100,000 ChatGPT Accounts Hacked in Malware Attack

More than 100,000 ChatGPT users have had their data stolen in malware attacks over the past year, according to research into dark web transactions.

The cyber intelligence firm Group-IB discovered the compromised data within the logs of info-stealing malware traded on various underground websites.

Info-stealers are a form of malware that target account data stored on web browsers. This can include passwords, cookies, browsing history and bank payment details.

In this instance, the researchers believe the attackers targeted users’ ChatGPT login credentials, but this is only the tip of the iceberg. Once inside users’ systems, criminal hackers can access previous conversations and prompts, which may reveal valuable information.

This data breach is the latest in a series of security concerns regarding machine learning tools. Their popularity has soared in the past few months, and the pace at which they have been adopted has been matched only by reports of their vulnerabilities.

Indeed, over a quarter of all the stolen information found by Group-IB came last month, with threat actors posting 26,800 new pieces of data in May 2023.

How was this possible?

Despite the scale of this breach, the criminals’ technique is simple. They purchase off-the-shelf info-stealing malware, which extracts login credentials from a web browser’s SQLite database and then decrypts the stolen information.

This means that the attackers could steal information from ChatGPT without breaching its systems.

ChatGPT’s parent company, OpenAI, confirmed as much in a statement issued this morning, with a spokesperson saying:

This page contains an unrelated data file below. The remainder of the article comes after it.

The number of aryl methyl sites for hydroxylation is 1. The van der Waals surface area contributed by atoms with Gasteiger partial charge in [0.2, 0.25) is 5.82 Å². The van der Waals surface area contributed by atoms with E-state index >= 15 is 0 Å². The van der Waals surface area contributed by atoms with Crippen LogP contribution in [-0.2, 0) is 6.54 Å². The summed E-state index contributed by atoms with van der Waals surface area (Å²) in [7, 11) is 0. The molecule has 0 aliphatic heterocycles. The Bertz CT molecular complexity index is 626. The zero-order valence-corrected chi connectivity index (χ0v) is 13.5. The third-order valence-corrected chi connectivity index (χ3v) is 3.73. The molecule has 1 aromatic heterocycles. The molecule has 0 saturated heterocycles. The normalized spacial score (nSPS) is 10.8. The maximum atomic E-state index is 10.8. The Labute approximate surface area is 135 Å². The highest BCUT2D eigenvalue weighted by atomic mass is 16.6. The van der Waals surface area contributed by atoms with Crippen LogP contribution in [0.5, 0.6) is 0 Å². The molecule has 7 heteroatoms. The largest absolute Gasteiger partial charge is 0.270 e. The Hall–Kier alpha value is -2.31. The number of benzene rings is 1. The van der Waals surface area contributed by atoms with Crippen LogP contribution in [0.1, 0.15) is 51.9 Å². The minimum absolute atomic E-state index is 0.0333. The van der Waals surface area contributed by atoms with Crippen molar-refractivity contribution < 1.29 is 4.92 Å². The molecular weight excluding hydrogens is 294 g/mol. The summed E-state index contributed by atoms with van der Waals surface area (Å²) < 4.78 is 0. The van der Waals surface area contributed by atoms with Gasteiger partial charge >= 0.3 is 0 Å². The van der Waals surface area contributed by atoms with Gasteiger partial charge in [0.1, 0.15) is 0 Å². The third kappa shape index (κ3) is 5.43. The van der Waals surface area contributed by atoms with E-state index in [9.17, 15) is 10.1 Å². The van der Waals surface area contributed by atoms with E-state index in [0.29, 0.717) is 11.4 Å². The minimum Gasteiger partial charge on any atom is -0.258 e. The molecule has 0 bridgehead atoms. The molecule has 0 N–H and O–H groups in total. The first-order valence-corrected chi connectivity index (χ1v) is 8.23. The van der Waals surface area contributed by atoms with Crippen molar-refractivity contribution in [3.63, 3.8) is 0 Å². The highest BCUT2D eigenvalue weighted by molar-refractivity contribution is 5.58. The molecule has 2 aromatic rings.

“The findings from Group-IB’s Threat Intelligence report [are] the result of commodity malware on people’s devices and not an OpenAI breach.

“We are currently investigating the accounts that have been exposed.

“OpenAI maintains industry best practices for authenticating and authorizing users to services including ChatGPT, and we encourage our users to use strong passwords and install only verified and trusted software to personal computers.”

According to Group-IB’s research, the majority of breaches came via Raccoon Stealer, a type of info-stealer that’s typically delivered via email. Crooks can pay $75 (about £58) to access the malware for a week or $200 (£156) for a month.

This is relatively inexpensive as far as malware attacks go, but with the dark web market saturated with stolen login credentials, compromised data won’t sell for as much as you might think.

The costs will vary greatly depending on the types of data, but among the 100,000 stolen credentials, it’s unlikely that many will sell for more than a few dollars.

Does ChatGPT pose a cyber security risk?

For all the detailed and considered discussions surrounding ChatGPT and other AI tools, the rhetoric has largely come from two groups: those panicking that their job, and their entire skillset, is about to be made redundant, and those who see large language models as a deus ex machina that can produce content quickly and cheapy amid a faltering economy and the cost of living crisis.

Cyber security experts currently sit somewhere between those parties. Some of the biggest names in the industry, such as Google and Microsoft, have launched tools that incorporate machine learning into threat detection systems, while others remain sceptical.

Samsung, for instance, has banned staff from using ChatGPT on work computers and threatened to terminate employees who fail to follow the policy.

Elsewhere, IT Governance Consultant William Gamble noted that ChatGPT, like many technological solutions, is only as useful as the people using them.

He noted how susceptible people are to misinterpreting its capabilities. “We see it as providing accurate, objective answers,” Gamble said, but “algorithm predictions are a matter of probability.”

As a result, the technology is “designed to work on very specific problems in very specific environments”, and it requires human intervention to parse the information provided by AI.

Indeed, these issues mirror the industry’s general concern about the way people view cyber security technology. Impressive though AI chatbots are, they’re not magic truth-telling devices that can take the human out of the equation – whether that’s providing automated responses to prompts or analysing information security risks.

We cannot deny the benefits that the technology will provide to businesses, but we must exercise care regarding the way we use it and the information we hand over.